A Charlie Brown Christmas appears in an aspect ratio of 1.33:1 on this Blu-ray Disc. The show looked very good throughout this nice transfer.
Sharpness was solid. The show always offered good definition and delineation, without any notable signs of softness. Moiré effects and jagged edges did not present concerns, and I noticed no edge enhancement. Source flaws were minor. I witnessed some specks and marks, but I thought most of those could be attributed to weak clean-up animation from the source. The transfer still had some messy aspects, but it was usually clean.
Colors fared well. The show’s primary hues looked lively and full throughout the program. At times, the tones really popped, as the transfer reproduced the basic colors nicely. Black levels also look deep and rich, and shadow detail was just fine. Overall, this was a fine presentation given its age and origins.
Instead of the reasonably pleasing monaural track from the DVD, the Blu-ray presents a flawed Dolby Digital 5.1 remix. While a little superior to what I heard on the Great Pumpkin and Charlie Brown Thanksgiving Blu-rays, the soundscape’s broadness created distractions. Music didn’t provide stereo presence; instead, the score and songs simply spread to the sides without clarity.
The same went for effects. Any localization was inconsistent and not placed well. The surrounds added bland support of the elements but nothing more, as they failed to deliver real depth to the package.
Audio quality suffered. Speech got a bit buried in the mix, but the lines remained intelligible and fairly natural. Music seemed somewhat flat and muddy, and effects lacked spice. There was nothing wrong with the original monaural soundtrack; this attempt to “update” the audio just made it worse.
How did the picture and audio of this Blu-ray compare to those of the 2008 Deluxe Edition? Picture improved, as the Blu-ray looked tighter and more dynamic; it didn’t blow away its predecessor, but it offered more pleasing visuals.
Unfortunately, as I mentioned earlier, the audio went down in quality. I didn’t care for the sludgy multichannel remix; while the old mono track didn’t boast great power, it seemed more natural and convincing than this mushy reworking.
Most of the same extras from the DE appear here. We open with 1992's It's Christmastime Again, Charlie Brown, a long-delayed sequel to the 1965 original. Wisely, it doesn't attempt to emulate that classic. Instead, it takes a looser and more glib look at the holiday through a series of minor vignettes.
In essence, Again feels sort of like a bunch of comic strips cobbled together into one piece. There's no coherent plot. We find various brief stories that are stuck together in a fairly smooth manner but which don't attempt any kind of overall message or tale; one minute we see Charlie Brown as he tries to sell wreaths, the next finds Snoopy as a street corner Santa.
It's all loose and semi-random but fairly fun. Clearly the show's lack of coherence makes it less memorable than the original special, but that doesn't mean it's not a lot of fun. Actually, Again may be one of the more amusing of the Peanuts specials, which surprises me given its recent vintage. Peanuts wasn’t very funny for the last decade or two, and I didn't expect much from a 1992 offering.
Despite that possibility, It's Christmastime Again, Charlie Brown functions as a nice complement to the earlier classic. It offers a fun experience that seems rewatchable and clever. The show probably would function best as a "warm-up" to A Charlie Brown Christmas, so you may want to view it first if you decide to take in both during one sitting.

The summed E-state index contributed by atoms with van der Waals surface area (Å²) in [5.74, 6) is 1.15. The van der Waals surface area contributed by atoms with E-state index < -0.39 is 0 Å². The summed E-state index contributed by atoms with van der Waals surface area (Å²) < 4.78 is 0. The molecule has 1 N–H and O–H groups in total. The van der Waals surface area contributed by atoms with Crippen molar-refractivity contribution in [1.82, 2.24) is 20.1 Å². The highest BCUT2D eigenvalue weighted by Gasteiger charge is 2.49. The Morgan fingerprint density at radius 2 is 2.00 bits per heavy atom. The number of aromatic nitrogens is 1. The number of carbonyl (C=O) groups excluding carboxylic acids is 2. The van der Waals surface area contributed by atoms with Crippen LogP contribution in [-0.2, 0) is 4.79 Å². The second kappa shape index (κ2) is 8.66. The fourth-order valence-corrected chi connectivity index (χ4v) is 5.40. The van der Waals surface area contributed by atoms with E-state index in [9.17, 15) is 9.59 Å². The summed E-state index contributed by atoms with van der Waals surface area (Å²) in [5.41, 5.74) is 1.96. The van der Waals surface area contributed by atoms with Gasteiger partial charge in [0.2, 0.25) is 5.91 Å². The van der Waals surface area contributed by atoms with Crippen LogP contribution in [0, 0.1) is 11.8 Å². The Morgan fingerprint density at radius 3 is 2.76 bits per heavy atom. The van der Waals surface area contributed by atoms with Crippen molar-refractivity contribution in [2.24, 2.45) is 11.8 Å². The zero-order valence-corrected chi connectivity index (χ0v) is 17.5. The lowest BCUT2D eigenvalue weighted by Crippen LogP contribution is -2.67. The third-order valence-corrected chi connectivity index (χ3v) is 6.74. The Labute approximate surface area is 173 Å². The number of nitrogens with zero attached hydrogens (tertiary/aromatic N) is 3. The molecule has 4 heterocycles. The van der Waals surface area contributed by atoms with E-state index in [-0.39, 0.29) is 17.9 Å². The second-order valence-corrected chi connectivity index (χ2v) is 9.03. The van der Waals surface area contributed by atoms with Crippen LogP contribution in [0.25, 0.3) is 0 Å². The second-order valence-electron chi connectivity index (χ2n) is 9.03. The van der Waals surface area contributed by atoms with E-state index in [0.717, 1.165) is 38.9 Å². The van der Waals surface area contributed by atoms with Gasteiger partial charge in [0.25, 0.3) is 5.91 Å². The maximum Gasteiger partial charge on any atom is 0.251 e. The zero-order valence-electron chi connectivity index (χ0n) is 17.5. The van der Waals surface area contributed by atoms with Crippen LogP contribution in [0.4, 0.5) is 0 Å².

Next we find a 15-minute and 58-second featurette entitled A Christmas Miracle: The Making of A Charlie Brown Christmas. It provides remarks from producer Lee Mendelson, Peanuts historian Scott McGuire, director/animator Bill Melendez, Charles Schulz’s wife Jeannie, former network executive Fred Silverman, and animation writer/historian Mark Evanier. “Miracle” looks at how Peanuts made the leap from the newspaper page to the TV screen, aspects of the special’s development, music, cast and performances, animation and character design, missing scenes and controversies, the network’s initial opinion of the show, and its reception and legacy.
Expect a good overview of Christmas here. The featurette’s brevity is an issue, as it flies through the production too quickly; I’d like to hear a lot more, and it’s too bad none of the original child actors pop up here. Nonetheless, we learn a lot about the special in this informative and engaging piece.
A few ads open the disc. We get promos for A Charlie Brown Thanksgiving, and Charlie and Lola: How Many Minutes Before Christmas?. The platter also provides a clip for Classic Christmas Favorites.
A second disc provides a standard DVD Version of Christmas along with a digital copy of the show. Both add flexibility for the viewer.
The Blu-ray does omit one extra from the 2008 DE DVD: a bonus CD. That platter provided a “sampler” of Vince Guaraldi’s music. Dedicated fans probably already owned Guaraldi CDs anyway, but it’s still too bad more casual admirers don’t get this piece.
While I also liked the It's the Great Pumpkin, Charlie Brown disc, this package probably offers the best of Peanuts shows. A Charlie Brown Christmas remains a classic after more than 40 years. Picture was very good, and I like the supplements, but the lackluster 5.1 remix offers audio inferior to the original monaural track. Even with the visual improvements found here, the old DVD remains the most satisfying incarnation of Christmas simply because of its superior sound.
To rate this film, visit the original review of A CHARLIE BROWN CHRISTMAS